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The Daily Wildcat


President Trump’s COVID-19 treatment plan: What was it exactly?


President Trump returns home from Walter Reed Medical Center after being treated for COVID-19. According to the President’s physician, Trump is no longer contagious. “President Trump Returns to the White House” by The White House is marked under CC PDM 1.0.

Nearly two weeks ago, President Donald Trump, alongside First Lady Melania Trump, tested positive for the coronavirus. In what became his most-liked tweet ever, Trump announced that he would begin the “quarantine and recovery process immediately.”

Last weekend, Trump’s physician Dr. Sean Conley released a memorandum saying Trump “is no longer considered a transmission risk to others.” What treatment did Trump receive in 10 days to go from requiring supplemental oxygen to no longer being infectious, according to his physician?

Regeneron’s monoclonal antibody treatment

The antibody cocktail that Trump received is a combination of two antibodies with an affinity to SARS-CoV-2, the novel strain of coronavirus. These antibodies are able to bind to the surface of the virus, limiting its ability to infect other healthy cells in the body.

The cocktail has yet to undergo a peer-reviewed drug trial despite Trump claiming it to be a “cure.” According to Science, the peer-reviewed academic journal of the American Association for the Advancement of Science, “Researchers plucked the genes for these antibodies from humans who recovered from COVID-19 [and] from mice artificially infected with the virus.”

Antibodies recognize antigens via their epitopes.

Source: Microbiology Info.
Antibodies recognize antigens via their epitopes.

Source: Microbiology Info.

Clinical trials for Regeneron’s monoclonal antibody treatment are ongoing; however, in late September, the company said its treatment reduced the amount of virus in patients taking the drug and accelerated their recovery.

Additionally, according to Regeneron, the treatment also seemed to help patients who hadn’t been hospitalized and had only had mild cases of COVID-19. That raised hopes the monoclonal antibody treatment could work as a general treatment for the disease.

Monoclonal antibodies are more difficult to make than many drugs and often are extremely expensive, which means that demand could outweigh the supply, according to the academic journal Science.

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Dexamethasone is a powerful steroid that works by suppressing the body’s natural immune response, thereby helping patients with severe cases of COVID-19. Typically, the use of dexamethasone is reserved for those with serious cases of the disease, giving more insight into the reality of the president’s infection.

“The thought is that by blunting the inflammatory response, we can reduce the severity of severe respiratory failure in patients with COVID-19,” said Dr. Christian Bime, a pulmonary and critical care physician at Banner University Medical Center, earlier in the summer. “We will need to have confirmation from subsequent studies that dexamethasone is indeed a game-changer for COVID-19 respiratory failure.”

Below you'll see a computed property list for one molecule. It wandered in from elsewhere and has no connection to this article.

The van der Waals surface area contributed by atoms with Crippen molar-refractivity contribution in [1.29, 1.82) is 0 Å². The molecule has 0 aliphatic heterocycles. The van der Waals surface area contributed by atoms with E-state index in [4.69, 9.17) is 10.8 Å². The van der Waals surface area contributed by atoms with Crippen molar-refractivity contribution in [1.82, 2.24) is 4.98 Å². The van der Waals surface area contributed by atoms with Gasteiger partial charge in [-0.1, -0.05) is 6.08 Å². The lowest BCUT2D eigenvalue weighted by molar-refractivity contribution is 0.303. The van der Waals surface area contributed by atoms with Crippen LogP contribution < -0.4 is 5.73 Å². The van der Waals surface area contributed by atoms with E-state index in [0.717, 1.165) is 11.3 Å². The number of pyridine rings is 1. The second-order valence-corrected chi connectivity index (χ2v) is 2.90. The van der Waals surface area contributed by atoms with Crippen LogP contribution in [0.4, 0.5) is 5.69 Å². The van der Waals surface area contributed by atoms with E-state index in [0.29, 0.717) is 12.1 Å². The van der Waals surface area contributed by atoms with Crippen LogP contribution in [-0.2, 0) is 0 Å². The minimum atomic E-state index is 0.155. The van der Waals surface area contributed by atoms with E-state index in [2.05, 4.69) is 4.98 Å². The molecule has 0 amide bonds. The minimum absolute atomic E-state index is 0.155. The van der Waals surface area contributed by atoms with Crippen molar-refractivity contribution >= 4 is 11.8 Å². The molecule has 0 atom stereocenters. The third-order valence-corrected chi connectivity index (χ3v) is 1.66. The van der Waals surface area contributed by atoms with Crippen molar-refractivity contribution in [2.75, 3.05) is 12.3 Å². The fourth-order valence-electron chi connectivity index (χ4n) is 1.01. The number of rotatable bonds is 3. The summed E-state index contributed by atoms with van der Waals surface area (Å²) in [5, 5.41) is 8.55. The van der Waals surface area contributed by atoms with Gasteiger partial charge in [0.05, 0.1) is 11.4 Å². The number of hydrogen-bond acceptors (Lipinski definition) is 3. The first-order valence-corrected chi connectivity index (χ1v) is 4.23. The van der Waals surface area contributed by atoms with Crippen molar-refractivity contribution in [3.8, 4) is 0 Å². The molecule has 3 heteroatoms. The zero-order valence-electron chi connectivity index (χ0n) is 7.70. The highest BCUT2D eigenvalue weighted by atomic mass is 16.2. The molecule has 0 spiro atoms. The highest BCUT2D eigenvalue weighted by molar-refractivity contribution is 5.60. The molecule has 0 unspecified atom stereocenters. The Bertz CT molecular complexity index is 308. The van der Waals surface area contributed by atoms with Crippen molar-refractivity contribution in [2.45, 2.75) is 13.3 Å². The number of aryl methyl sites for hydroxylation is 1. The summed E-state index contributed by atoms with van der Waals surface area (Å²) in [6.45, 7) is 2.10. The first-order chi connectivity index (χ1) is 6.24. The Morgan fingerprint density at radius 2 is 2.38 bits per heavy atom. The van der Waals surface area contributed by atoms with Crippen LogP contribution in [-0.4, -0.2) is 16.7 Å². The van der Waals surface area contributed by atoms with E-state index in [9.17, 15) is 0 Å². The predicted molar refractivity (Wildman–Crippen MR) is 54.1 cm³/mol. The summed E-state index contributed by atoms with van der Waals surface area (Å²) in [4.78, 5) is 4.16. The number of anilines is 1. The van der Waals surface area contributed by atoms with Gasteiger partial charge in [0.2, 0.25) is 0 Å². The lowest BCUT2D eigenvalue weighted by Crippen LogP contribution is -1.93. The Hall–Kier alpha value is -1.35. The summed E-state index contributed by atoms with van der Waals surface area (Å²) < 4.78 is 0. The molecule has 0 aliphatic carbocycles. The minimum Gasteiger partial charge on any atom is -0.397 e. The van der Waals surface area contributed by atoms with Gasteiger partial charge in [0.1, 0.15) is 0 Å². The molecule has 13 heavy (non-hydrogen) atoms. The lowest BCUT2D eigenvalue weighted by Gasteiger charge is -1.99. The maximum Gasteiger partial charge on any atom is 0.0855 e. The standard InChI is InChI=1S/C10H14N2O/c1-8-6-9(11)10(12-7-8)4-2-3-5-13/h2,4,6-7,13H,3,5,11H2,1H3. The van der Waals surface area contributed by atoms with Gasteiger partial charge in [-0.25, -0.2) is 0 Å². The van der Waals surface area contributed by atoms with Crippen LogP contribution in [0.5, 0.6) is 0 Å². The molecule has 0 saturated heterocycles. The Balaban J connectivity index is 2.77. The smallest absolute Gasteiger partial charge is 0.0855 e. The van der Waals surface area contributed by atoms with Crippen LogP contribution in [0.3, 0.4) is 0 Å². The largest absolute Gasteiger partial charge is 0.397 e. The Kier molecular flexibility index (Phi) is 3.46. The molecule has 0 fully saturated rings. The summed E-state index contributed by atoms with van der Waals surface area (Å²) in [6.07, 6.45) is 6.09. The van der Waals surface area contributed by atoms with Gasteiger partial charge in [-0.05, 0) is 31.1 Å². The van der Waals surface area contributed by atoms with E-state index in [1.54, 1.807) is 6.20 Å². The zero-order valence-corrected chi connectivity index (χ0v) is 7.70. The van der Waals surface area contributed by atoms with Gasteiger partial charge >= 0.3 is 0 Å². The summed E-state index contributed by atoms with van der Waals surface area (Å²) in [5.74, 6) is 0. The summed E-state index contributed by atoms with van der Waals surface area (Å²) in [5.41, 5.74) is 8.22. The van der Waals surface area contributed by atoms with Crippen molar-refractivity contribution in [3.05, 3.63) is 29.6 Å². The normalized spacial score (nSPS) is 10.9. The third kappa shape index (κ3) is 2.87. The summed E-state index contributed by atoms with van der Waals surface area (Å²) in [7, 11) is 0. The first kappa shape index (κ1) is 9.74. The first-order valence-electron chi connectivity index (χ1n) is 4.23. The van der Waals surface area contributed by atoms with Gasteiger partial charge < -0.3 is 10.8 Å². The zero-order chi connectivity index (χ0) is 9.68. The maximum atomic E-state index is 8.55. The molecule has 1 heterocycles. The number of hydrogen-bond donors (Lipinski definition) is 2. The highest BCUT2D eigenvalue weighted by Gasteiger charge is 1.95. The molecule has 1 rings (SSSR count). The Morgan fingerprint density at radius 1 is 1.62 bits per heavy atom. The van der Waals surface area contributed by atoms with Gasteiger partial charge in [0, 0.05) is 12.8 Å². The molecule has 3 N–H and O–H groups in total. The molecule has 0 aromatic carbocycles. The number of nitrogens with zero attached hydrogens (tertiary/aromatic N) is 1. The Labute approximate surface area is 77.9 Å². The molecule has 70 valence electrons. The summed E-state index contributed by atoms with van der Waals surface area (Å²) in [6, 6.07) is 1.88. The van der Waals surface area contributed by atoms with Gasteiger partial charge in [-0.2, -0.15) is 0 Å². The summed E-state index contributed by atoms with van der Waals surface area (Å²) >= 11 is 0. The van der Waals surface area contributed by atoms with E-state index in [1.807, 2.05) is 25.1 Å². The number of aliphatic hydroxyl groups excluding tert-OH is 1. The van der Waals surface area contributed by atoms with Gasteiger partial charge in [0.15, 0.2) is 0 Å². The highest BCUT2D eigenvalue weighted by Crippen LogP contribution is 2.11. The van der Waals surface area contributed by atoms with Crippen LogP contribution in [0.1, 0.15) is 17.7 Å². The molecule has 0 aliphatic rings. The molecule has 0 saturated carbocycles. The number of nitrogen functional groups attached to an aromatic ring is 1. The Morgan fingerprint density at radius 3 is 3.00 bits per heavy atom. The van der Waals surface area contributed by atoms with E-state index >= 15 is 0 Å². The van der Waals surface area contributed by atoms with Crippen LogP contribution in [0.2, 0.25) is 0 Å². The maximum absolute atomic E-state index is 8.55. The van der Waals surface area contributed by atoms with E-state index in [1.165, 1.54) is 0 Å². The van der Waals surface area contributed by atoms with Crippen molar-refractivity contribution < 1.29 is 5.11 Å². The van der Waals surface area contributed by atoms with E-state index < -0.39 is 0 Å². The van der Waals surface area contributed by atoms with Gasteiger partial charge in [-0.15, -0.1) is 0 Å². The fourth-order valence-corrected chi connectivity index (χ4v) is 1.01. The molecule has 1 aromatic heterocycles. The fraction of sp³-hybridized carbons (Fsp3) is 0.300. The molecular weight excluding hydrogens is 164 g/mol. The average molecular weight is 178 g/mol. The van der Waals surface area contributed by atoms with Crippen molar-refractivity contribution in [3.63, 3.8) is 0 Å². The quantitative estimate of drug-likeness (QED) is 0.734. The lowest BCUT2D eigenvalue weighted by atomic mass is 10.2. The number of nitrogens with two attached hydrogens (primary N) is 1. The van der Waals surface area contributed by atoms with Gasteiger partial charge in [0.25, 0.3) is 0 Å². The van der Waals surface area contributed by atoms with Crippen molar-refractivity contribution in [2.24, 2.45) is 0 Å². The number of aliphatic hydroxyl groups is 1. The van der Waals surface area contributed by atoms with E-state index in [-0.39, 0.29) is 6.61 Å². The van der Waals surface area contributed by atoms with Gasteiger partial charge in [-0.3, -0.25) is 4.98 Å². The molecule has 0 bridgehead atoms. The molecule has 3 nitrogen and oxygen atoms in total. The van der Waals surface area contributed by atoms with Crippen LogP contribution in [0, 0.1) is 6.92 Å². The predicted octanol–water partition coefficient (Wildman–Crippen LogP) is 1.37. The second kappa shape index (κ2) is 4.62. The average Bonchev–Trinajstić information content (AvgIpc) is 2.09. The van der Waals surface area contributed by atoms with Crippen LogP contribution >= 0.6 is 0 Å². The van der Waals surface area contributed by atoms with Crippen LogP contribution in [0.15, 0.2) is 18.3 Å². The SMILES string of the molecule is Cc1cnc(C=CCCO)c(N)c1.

According to a study published in the New England Journal of Medicine, in patients hospitalized with COVID-19, the use of dexamethasone resulted in lower 28-day mortality among those who were receiving either invasive mechanical ventilation or oxygen alone at randomization but not among those receiving no respiratory support.

“The president had a high fever and his oxygen saturation was transiently dipping below 94%,” Conley said. A normal blood oxygen saturation level is 95% or higher, meaning that Trump was in need of oxygen supplementation to better cope with his illness.

Pulse oximeters are inexpensive medical devices that are used to measure a patient's blood oxygen levels, which typically fall around 95%, with values lower than that being considered low. (Erika Schultz/Seattle Times/MCT)
Pulse oximeters are inexpensive medical devices that are used to measure a patient’s blood oxygen levels, which typically fall around 95%, with values lower than that being considered low. (Erika Schultz/Seattle Times/MCT)

“This medication is used in [COVID-19] patients that have low oxygen saturation on room air. It tamps down inflammation and has been shown to improve clinical outcomes in patients that have lowered blood oxygen levels,” said Will Humble, the executive director of the Arizona Public Health Association.

As a side effect, steroids, like dexamethasone, may also affect mood, causing a feeling of euphoria or general happiness, as a result of excess plasma dopamine being released. Steroids can also disrupt sleep, leading to insomnia, irritability or depression.

RELATED: New study finds less than 10% of Americans have antibodies against novel coronavirus


Remdesivir is an antiviral drug that is commonly taken alongside dexamethasone to aid in the inhibition of viral RNA production. Remdesivir is an experimental drug that is used in hospitalized patients and has been granted an emergency use authorization by the U.S. Food and Drug Administration.

This authorization enables doctors to prescribe Remdesivir to patients without enrolling them in a clinical trial or getting compassionate use approval, according to Humble.

A study published in the New England Journal of Medicine found that patients receiving Remdesivir recovered in 11 days, compared to 15 days for those who received a placebo. However, that study found the medication to be most effective for patients who were hospitalized with COVID-19 and required supplemental oxygen.

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